Ukaverenga bhuku rino uchaona richipindura mibvunzo yako mizhinji pamusoro pemumhanzi weDendera nemimwewo mimhanzi yeZimbabwe. Ndinofunga kuti matoona kuti kana neni ndinoda musambo weDendera. Dai tikawana mamwe mabhuku akadai pamusoro pemhanzi yemuZimbabwe.

Memory Chirere, University of Zimbabwe, 2022


Friday, September 30, 2022

The man who wrote Marechera's letter!

                                                 Austin Kaluba

The so called Dambudzo Marechera’s letter to Samantha, which has gone viral on many websites, was not written by Marechera! It is actually a work of art by Zambian writer, Austin Kaluba. Kaluba wrote it as part of a 2011 project in Marechera’s memory. That is the fact! Often you see it written in many places that (the letter) was written by Marechera “to his white ex-girlfriend, Samantha, after Marechera had been expelled from Oxford University.” Many ordinary readers and scholars have taken the bait.

Austin Kaluba was born in northern Zambia in 1966 and studied journalism at the prestigious Africa Literature Centre in Kitwe-Zambia. He then joined the national newspaper The Times of Zambia as a features writer. He studied creative writing at different institutions in the UK. Kaluba’s poetry has appeared in the black UK newspaper The Voice and his short stories have been published in magazines in Europe.

KwaChirere recently interviewed Austin Kaluba about the sensational letter. We also replay the letter here just after the interview.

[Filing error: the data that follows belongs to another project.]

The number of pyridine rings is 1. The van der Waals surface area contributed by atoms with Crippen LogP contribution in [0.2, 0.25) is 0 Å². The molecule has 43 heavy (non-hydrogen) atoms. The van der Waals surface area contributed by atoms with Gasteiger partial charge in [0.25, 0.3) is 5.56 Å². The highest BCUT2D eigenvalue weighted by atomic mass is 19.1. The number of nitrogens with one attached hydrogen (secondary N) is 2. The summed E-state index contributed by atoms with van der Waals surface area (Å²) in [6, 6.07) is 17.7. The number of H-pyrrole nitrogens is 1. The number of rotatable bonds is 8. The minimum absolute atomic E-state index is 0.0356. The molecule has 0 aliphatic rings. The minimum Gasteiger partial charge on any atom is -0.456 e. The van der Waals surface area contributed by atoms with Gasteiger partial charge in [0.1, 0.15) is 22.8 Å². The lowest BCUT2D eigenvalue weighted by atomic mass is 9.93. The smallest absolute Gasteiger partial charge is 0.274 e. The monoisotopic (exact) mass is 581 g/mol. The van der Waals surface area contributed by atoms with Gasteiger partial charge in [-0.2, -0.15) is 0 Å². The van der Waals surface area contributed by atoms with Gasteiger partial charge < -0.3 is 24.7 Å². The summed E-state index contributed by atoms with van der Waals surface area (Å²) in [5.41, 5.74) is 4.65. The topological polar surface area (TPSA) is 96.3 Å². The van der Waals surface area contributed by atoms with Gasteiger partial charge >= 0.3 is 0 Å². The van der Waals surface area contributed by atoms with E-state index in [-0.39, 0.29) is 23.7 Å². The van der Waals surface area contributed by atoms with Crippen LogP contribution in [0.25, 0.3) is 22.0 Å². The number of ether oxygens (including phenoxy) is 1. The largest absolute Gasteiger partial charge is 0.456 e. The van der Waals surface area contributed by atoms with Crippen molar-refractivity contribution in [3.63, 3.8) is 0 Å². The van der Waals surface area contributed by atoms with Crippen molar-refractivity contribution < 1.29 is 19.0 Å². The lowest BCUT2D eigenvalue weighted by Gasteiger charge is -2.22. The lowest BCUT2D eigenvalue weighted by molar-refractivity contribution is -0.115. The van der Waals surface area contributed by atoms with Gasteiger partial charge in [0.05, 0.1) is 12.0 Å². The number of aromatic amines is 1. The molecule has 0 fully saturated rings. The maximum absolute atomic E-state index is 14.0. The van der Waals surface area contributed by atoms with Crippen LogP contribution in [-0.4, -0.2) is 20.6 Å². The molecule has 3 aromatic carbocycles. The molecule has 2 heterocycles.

KwaChirere: Austin, is it true that you wrote the so called Marechera’s letter to Samantha, Yes or No.

Kaluba: Yes,

KwaChirere: When did you write this letter exactly?

Kaluba: It was in 2011 when I was living in Oxford in England. I did write the piece which is in epistolary form. At that time I was living in Oxford where I was studying Creative Writing at a Diploma level at Oxford University (Department for continuing education). I was frequenting several pubs where Dambudzo used to hang out when he lived in the university city. The pub is City Arms along Crowley Road. It is a real place. One old guy who knew Dambudzo likened my character with that of the Zimbabwean writer. I used to hit the bottle quite hard, was argumentative, anti-social and writing as my spirit dictated.

KwaChirere: Why and under what circumstances did you write the letter?

Kaluba: Ivor Hartmann, a Zimbabwen writer, came up with an idea of cerebrating Dambudzo's posthumous 59th birthday in 2011 and thought of putting together an ebook anthology entitled "Remembering Marechera," consisting of essays, reviews, short stories and poems to be published by StoryTime Publishing. He invited submissions until the 6th of April 2011. If my memory serves me well I think American-based Zimbabwean writer, Emmanuel Sigauke,  was to write some poetry while another Zimbabwean writer, Tinashe Mushakavanhu, who had studied Marechera at Phd level, was to do an essay. The Nigerian literary critic, Ikhide Ikheloa, offered to do some reviews on the late writer while Ivor Hartmann was to do some short Stories. The project was aborted and I thought of posting my piece online.